Mississippi 10

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BIOGRAPHICAL INFORMATION

AGE: 87

DATE OF BIRTH (DD/MM/YYYY): 04/04/1929

PLACE OF BIRTH: Clarksdale, Mississippi

GENDER: female

ETHNICITY: Caucasian

OCCUPATION: retired teacher

EDUCATION: master’s degree

AREA(S) OF RESIDENCE OUTSIDE REPRESENTATIVE REGION FOR LONGER THAN SIX MONTHS:

Subject lived in Fort Worth, Dallas, New Orleans, and Memphis but grew up in Clarksdale, which is where she was living at the time of this interview.

OTHER INFLUENCES ON SPEECH: N/A

The text used in our recordings of scripted speech can be found by clicking here.

RECORDED BY: Mendy McMasters

DATE OF RECORDING (DD/MM/YYYY): 01/10/2016

PHONETIC TRANSCRIPTION OF SCRIPTED SPEECH: N/A

TRANSCRIBED BY: N/A

DATE OF TRANSCRIPTION (DD/MM/YYYY): N/A

ORTHOGRAPHIC TRANSCRIPTION OF UNSCRIPTED SPEECH:

Clarksdale was in its heyday. When, wonderful businesses, all over town. I’d go to Marian Parlor for maybe an ice cream cone. One dip was a nickel in those days. And the picture show was right next door, which cost 11 cents, so if I had that in my pocket, I might spend the afternoon at the movies. We called it the picture show in those days, but the picture show was wonderful, especially on Saturdays, when we had a feature and we had two serials, one maybe Flash Gordon and one maybe Dick Tracy. I can’t remember back too far, but we kept up with those, and that gave us material to imagine. We just had such vivid imaginations that we carried those serials through a whole week of play-time.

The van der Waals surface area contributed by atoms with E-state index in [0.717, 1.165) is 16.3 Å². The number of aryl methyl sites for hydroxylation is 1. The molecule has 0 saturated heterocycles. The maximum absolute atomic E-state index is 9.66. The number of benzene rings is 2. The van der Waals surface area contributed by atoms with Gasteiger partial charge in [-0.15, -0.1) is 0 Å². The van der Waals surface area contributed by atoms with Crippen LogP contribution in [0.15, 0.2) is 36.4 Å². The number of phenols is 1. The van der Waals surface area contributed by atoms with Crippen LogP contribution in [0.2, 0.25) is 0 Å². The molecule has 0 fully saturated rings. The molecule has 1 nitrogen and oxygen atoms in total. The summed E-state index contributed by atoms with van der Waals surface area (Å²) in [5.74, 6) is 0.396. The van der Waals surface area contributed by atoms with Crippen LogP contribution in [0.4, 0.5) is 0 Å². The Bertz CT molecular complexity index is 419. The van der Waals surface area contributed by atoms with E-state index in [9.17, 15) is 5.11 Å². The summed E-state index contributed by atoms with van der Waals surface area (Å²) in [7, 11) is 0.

TRANSCRIBED BY: Mendy McMasters

DATE OF TRANSCRIPTION (DD/MM/YYYY): 24/10/2016

PHONETIC TRANSCRIPTION OF UNSCRIPTED SPEECH: N/A

TRANSCRIBED BY: N/A

DATE OF TRANSCRIPTION (DD/MM/YYYY): N/A

SCHOLARLY COMMENTARY: N/A

COMMENTARY BY: N/A

DATE OF COMMENTARY (DD/MM/YYYY): N/A

The archive provides:

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  • Text of the speakers’ biographical details.
  • Scholarly commentary and analysis in some cases.
  • In most cases, an orthographic transcription of the speakers’ unscripted speech.  In a small number of cases, you will also find a narrow phonetic transcription of the sample (see Phonetic Transcriptions for a complete list).  The recordings average four minutes in length and feature both the reading of one of two standard passages, and some unscripted speech. The two passages are Comma Gets a Cure (currently our standard passage) and The Rainbow Passage (used in our earliest recordings).

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